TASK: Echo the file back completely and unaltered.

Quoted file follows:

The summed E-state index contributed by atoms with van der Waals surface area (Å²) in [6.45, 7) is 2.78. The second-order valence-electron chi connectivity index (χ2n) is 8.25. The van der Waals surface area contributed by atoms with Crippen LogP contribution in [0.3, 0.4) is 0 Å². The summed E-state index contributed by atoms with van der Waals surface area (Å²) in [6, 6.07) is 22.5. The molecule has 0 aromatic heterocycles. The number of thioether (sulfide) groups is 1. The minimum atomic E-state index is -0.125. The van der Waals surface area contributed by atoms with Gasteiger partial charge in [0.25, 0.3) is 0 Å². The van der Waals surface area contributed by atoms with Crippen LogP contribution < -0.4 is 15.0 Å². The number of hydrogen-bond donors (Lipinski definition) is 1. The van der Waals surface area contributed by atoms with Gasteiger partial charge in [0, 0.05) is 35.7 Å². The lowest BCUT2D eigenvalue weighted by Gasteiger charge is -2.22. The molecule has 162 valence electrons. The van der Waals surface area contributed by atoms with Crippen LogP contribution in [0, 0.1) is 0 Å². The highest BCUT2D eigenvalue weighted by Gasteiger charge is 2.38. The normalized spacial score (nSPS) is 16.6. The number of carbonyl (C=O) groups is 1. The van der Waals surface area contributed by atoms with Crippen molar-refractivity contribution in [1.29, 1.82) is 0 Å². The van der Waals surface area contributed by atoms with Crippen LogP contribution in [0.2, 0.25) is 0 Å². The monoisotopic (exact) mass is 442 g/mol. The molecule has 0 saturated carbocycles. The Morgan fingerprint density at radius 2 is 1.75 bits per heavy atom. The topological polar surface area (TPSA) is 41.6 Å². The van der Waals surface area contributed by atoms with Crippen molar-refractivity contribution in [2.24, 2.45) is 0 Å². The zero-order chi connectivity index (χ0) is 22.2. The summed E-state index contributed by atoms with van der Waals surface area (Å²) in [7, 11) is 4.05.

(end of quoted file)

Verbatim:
The summed E-state index contributed by atoms with van der Waals surface area (Å²) in [6.45, 7) is 2.78. The second-order valence-electron chi connectivity index (χ2n) is 8.25. The van der Waals surface area contributed by atoms with Crippen LogP contribution in [0.3, 0.4) is 0 Å². The summed E-state index contributed by atoms with van der Waals surface area (Å²) in [6, 6.07) is 22.5. The molecule has 0 aromatic heterocycles. The number of thioether (sulfide) groups is 1. The minimum atomic E-state index is -0.125. The van der Waals surface area contributed by atoms with Gasteiger partial charge in [0.25, 0.3) is 0 Å². The van der Waals surface area contributed by atoms with Crippen LogP contribution < -0.4 is 15.0 Å². The number of hydrogen-bond donors (Lipinski definition) is 1. The van der Waals surface area contributed by atoms with Gasteiger partial charge in [0, 0.05) is 35.7 Å². The lowest BCUT2D eigenvalue weighted by Gasteiger charge is -2.22. The molecule has 162 valence electrons. The van der Waals surface area contributed by atoms with Crippen LogP contribution in [0, 0.1) is 0 Å². The highest BCUT2D eigenvalue weighted by Gasteiger charge is 2.38. The normalized spacial score (nSPS) is 16.6. The number of carbonyl (C=O) groups is 1. The van der Waals surface area contributed by atoms with Crippen molar-refractivity contribution in [1.29, 1.82) is 0 Å². The van der Waals surface area contributed by atoms with Crippen LogP contribution in [0.2, 0.25) is 0 Å². The monoisotopic (exact) mass is 442 g/mol. The molecule has 0 saturated carbocycles. The Morgan fingerprint density at radius 2 is 1.75 bits per heavy atom. The topological polar surface area (TPSA) is 41.6 Å². The van der Waals surface area contributed by atoms with Crippen molar-refractivity contribution in [2.24, 2.45) is 0 Å². The zero-order chi connectivity index (χ0) is 22.2. The summed E-state index contributed by atoms with van der Waals surface area (Å²) in [7, 11) is 4.05.